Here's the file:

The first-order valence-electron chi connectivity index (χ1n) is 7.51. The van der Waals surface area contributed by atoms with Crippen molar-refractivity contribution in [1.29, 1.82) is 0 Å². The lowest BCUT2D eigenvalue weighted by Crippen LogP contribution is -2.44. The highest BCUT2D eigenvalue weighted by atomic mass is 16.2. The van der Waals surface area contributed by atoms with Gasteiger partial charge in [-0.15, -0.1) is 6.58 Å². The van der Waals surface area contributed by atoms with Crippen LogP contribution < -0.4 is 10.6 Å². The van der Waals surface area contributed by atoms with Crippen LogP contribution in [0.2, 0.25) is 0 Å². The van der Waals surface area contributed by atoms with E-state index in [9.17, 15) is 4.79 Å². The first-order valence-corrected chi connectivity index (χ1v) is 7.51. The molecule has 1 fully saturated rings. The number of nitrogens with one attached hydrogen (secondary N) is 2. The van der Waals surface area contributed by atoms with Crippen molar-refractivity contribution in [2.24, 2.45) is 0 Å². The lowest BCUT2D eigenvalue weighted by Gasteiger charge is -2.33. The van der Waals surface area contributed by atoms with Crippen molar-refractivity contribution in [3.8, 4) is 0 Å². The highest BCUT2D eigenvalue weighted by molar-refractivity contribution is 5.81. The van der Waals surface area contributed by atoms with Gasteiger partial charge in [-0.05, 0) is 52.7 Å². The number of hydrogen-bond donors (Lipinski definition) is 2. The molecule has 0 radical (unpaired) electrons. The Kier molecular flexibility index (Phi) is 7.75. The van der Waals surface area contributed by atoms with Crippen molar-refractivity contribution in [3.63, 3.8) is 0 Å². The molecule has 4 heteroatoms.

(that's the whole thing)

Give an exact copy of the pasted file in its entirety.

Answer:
The first-order valence-electron chi connectivity index (χ1n) is 7.51. The van der Waals surface area contributed by atoms with Crippen molar-refractivity contribution in [1.29, 1.82) is 0 Å². The lowest BCUT2D eigenvalue weighted by Crippen LogP contribution is -2.44. The highest BCUT2D eigenvalue weighted by atomic mass is 16.2. The van der Waals surface area contributed by atoms with Gasteiger partial charge in [-0.15, -0.1) is 6.58 Å². The van der Waals surface area contributed by atoms with Crippen LogP contribution < -0.4 is 10.6 Å². The van der Waals surface area contributed by atoms with Crippen LogP contribution in [0.2, 0.25) is 0 Å². The van der Waals surface area contributed by atoms with E-state index in [9.17, 15) is 4.79 Å². The first-order valence-corrected chi connectivity index (χ1v) is 7.51. The molecule has 1 fully saturated rings. The number of nitrogens with one attached hydrogen (secondary N) is 2. The van der Waals surface area contributed by atoms with Crippen molar-refractivity contribution in [2.24, 2.45) is 0 Å². The lowest BCUT2D eigenvalue weighted by Gasteiger charge is -2.33. The van der Waals surface area contributed by atoms with Crippen molar-refractivity contribution in [3.8, 4) is 0 Å². The highest BCUT2D eigenvalue weighted by molar-refractivity contribution is 5.81. The van der Waals surface area contributed by atoms with Gasteiger partial charge in [-0.05, 0) is 52.7 Å². The number of hydrogen-bond donors (Lipinski definition) is 2. The molecule has 0 radical (unpaired) electrons. The Kier molecular flexibility index (Phi) is 7.75. The van der Waals surface area contributed by atoms with Crippen molar-refractivity contribution in [3.63, 3.8) is 0 Å². The molecule has 4 heteroatoms.